Wierer and his co-theorists have considered the case where chips are attached to a simple (not ‘super-expensive) heat sink, the maximum temperature rise is limited to 55 °C and the ambient temperature is 25 °C. Modelling shows that the dimensions of the LED can be orders of magnitude larger than that of the laser at peak efficiency (see Figure 1b).

Armed with details of the maximum size of the device, plus values for the input power density and the power conversion efficiency, the team went on to calculate the maximum light output at peak efficiency from the chip.

This is just 130 lumens for a state of-the-art laser, but 4200 lumens for an LED (see Figure 1c). “[With an LED], you are driving it at lower powers compared to the laser, so you are getting much less light per square centimetre – but you can make the chip much bigger, so you win," says Wierer.

However, he is quick to point out that you don’t win by that much. “It’s not like the laser is so tiny you can’t get any light out of it." This difference in maximum lumen output will decrease as devices improve. With an LED, the improvements in device design will lead to higher power density (at peak efficiency), leading to a modest decrease in heat-sink-limited chip area

and a modest decrease in maximum output (or heat-sink-limited flux) to 4600 lumens. But for the laser, the heat-sink-limited chip flux will increase, spurring white light output to 1050 lumens at peak efficiency.

Although the LED can deliver more light than the laser, that finding on its own could lead to erroneous conclusions regarding the future of solid-state lighting. For what really matters is this: The acceptable chip cost for economical solid-state lighting. And judged against that metric, the laser is the clear winner, because it has a much higher allowable areal cost than the LED (see Figure 1d).

“Because you are getting so much light per square centimetre [with a laser], you can make the chip really expensive," explains Tsao. In his view, cheap solid-state lighting is far more feasible with a laser than with really low-cost LEDs made on silicon. “GaN-on-silicon was touted to be the thing because it is so cheap, but it’s not that cheap on a per-lumen-output basis."

Although no one is currently making laser-based light bulbs, Soraa of California has made what Wierer describes as “the next logical step" by producing GaN LEDs on native substrates and driving them at higher current densities. “ [Soraa’s] LEDs operate at around 400 nm, not in the blue, because droop is less there", says Weirer, adding that this allows them to run at higher current densities.

Where are we today?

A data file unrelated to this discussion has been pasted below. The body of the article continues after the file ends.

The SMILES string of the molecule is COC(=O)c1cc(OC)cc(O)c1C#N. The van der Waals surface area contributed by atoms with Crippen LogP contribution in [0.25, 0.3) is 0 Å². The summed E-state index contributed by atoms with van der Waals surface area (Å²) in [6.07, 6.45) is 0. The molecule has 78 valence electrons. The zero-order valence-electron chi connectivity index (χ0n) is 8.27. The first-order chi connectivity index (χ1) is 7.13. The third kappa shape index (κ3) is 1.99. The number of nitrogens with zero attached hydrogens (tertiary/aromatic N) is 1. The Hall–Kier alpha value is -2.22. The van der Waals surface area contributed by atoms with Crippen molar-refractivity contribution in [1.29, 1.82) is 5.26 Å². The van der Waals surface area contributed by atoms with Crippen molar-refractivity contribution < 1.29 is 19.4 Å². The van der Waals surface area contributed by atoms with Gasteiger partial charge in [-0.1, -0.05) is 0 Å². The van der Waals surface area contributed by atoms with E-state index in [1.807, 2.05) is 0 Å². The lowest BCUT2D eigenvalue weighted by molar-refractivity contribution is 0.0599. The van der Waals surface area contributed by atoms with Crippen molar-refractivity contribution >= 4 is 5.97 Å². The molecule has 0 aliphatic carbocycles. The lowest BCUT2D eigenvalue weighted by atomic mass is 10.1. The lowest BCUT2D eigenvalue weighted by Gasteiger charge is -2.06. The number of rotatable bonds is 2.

When the scientists from Sandia calculated the acceptable chip-cost-per-unit-area, they included a figure for the ratio between the capital cost of light and its operating cost. With established forms of lighting, this ratio is one-sixth, and that is the value that the theorists have employed.“There is nothing magic about it, and maybe it will not be one-sixth in future, but one-sixth is already pretty cheap," says Tsao.

How do today’s solid-state lamps compare to that one-to-six ratio? Well, the Cree 60 W bulb that puts out 800 lumens and retails for just under $13 is not that far away. It draws 9.5 W, and if it were used for 20,000 hours, it would run up an electricity bill of $19. That means that if its retail price could fall to just over $3, it would hit the traditional ratio.

Reducing the price tag to this level will require trimming the costs of all the bulb’s components. Opportunities for cost reductions vary. There is more potential to slash costs for chips than there is for more mature parts. Given this state of affairs, the scientists have assumed that when LEDs make a big impact in lighting, they will account for just 10 percent of total bulb costs – a far lower proportion than they do today. Although it seems that LED bulbs can be competitive, laser-based variants promises to be even more attractive, because they can not only cut chip costs, but also boost efficiency. Does that mean that the consumer would actually be willing to pay more for a laser-based bulb, rather than an LED-based one, due to the energy savings? Ironically, no, at least in the long term, explains Tsao: “You are going to be willing to pay less, because you want the purchase price to be smaller than the price of the fuel." So, a switch to laser based lighting should lead to a fall in the price of the bulb, which is actually what one would expect, based on the one-to-six ratio.

This situation sounds great for the general public. However, it is not necessarily going to happen, and it will hinge on a substantial increase in the efficiency of the laser, so that it can displace the LED within the bulb. “And it’s not just efficiency for electricity consumption," says Tsao,“but efficiency that is so high that it makes heat-sinking easier. That is a big potential factor in how to get your package costs down."

If this happens, the producers of lasers that can hit these high efficiencies should see rocketing sales, as will suppliers of GaN substrates. But not everyone in the III-V industry will be a winner. “This would be a disaster for equipment manufacturers," admits Tsao. “There might be some yield problems at the beginning, but you will not need very many tools."

Above: Jonathan Wierer and Jeffrey Tsao from Sandia National Laboratories have modelled the performance of lasers and LEDs and determined that the former holds more promise for low-cost, solid-state lighting. (Credit: Mike Coltrin)

Dmitry Sizov from Corning is the third member of the team that is revealing the promise of laser-based solid-state lighting